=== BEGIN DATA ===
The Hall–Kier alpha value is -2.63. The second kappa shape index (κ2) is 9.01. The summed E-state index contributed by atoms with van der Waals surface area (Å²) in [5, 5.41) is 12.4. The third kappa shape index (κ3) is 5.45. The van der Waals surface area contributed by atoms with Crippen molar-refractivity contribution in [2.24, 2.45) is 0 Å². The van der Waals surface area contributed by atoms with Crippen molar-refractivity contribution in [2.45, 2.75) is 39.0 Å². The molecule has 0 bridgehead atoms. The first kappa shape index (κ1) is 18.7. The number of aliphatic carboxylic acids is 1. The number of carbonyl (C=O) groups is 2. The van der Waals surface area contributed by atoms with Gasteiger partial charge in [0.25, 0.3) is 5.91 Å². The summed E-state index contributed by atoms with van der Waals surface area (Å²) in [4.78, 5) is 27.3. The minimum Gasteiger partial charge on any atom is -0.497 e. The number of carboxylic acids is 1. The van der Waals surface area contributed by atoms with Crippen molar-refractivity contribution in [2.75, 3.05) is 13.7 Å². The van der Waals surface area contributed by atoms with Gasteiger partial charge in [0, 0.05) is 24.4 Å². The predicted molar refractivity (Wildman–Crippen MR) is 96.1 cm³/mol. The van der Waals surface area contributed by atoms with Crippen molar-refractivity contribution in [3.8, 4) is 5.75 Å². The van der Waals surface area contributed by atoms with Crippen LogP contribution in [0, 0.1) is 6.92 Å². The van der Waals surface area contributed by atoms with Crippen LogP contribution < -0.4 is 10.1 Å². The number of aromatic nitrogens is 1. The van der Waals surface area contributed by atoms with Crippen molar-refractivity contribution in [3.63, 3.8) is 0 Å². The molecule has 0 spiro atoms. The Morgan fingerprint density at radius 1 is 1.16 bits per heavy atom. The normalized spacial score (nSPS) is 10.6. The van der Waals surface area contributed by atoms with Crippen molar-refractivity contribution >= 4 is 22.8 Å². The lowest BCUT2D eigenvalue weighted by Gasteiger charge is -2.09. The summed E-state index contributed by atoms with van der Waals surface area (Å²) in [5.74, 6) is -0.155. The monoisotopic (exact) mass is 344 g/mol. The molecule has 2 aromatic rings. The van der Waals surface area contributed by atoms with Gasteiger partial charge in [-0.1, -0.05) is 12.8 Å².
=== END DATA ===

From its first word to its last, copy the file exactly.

The Hall–Kier alpha value is -2.63. The second kappa shape index (κ2) is 9.01. The summed E-state index contributed by atoms with van der Waals surface area (Å²) in [5, 5.41) is 12.4. The third kappa shape index (κ3) is 5.45. The van der Waals surface area contributed by atoms with Crippen molar-refractivity contribution in [2.24, 2.45) is 0 Å². The van der Waals surface area contributed by atoms with Crippen molar-refractivity contribution in [2.45, 2.75) is 39.0 Å². The molecule has 0 bridgehead atoms. The first kappa shape index (κ1) is 18.7. The number of aliphatic carboxylic acids is 1. The number of carbonyl (C=O) groups is 2. The van der Waals surface area contributed by atoms with Gasteiger partial charge in [0.25, 0.3) is 5.91 Å². The summed E-state index contributed by atoms with van der Waals surface area (Å²) in [4.78, 5) is 27.3. The minimum Gasteiger partial charge on any atom is -0.497 e. The number of carboxylic acids is 1. The van der Waals surface area contributed by atoms with Crippen molar-refractivity contribution in [2.75, 3.05) is 13.7 Å². The van der Waals surface area contributed by atoms with Gasteiger partial charge in [0, 0.05) is 24.4 Å². The predicted molar refractivity (Wildman–Crippen MR) is 96.1 cm³/mol. The van der Waals surface area contributed by atoms with Crippen molar-refractivity contribution in [3.8, 4) is 5.75 Å². The van der Waals surface area contributed by atoms with Crippen LogP contribution in [0, 0.1) is 6.92 Å². The van der Waals surface area contributed by atoms with Crippen LogP contribution < -0.4 is 10.1 Å². The number of aromatic nitrogens is 1. The van der Waals surface area contributed by atoms with Crippen molar-refractivity contribution in [3.63, 3.8) is 0 Å². The molecule has 0 spiro atoms. The Morgan fingerprint density at radius 1 is 1.16 bits per heavy atom. The normalized spacial score (nSPS) is 10.6. The van der Waals surface area contributed by atoms with Crippen molar-refractivity contribution >= 4 is 22.8 Å². The lowest BCUT2D eigenvalue weighted by Gasteiger charge is -2.09. The summed E-state index contributed by atoms with van der Waals surface area (Å²) in [5.74, 6) is -0.155. The monoisotopic (exact) mass is 344 g/mol. The molecule has 2 aromatic rings. The van der Waals surface area contributed by atoms with Gasteiger partial charge in [-0.1, -0.05) is 12.8 Å².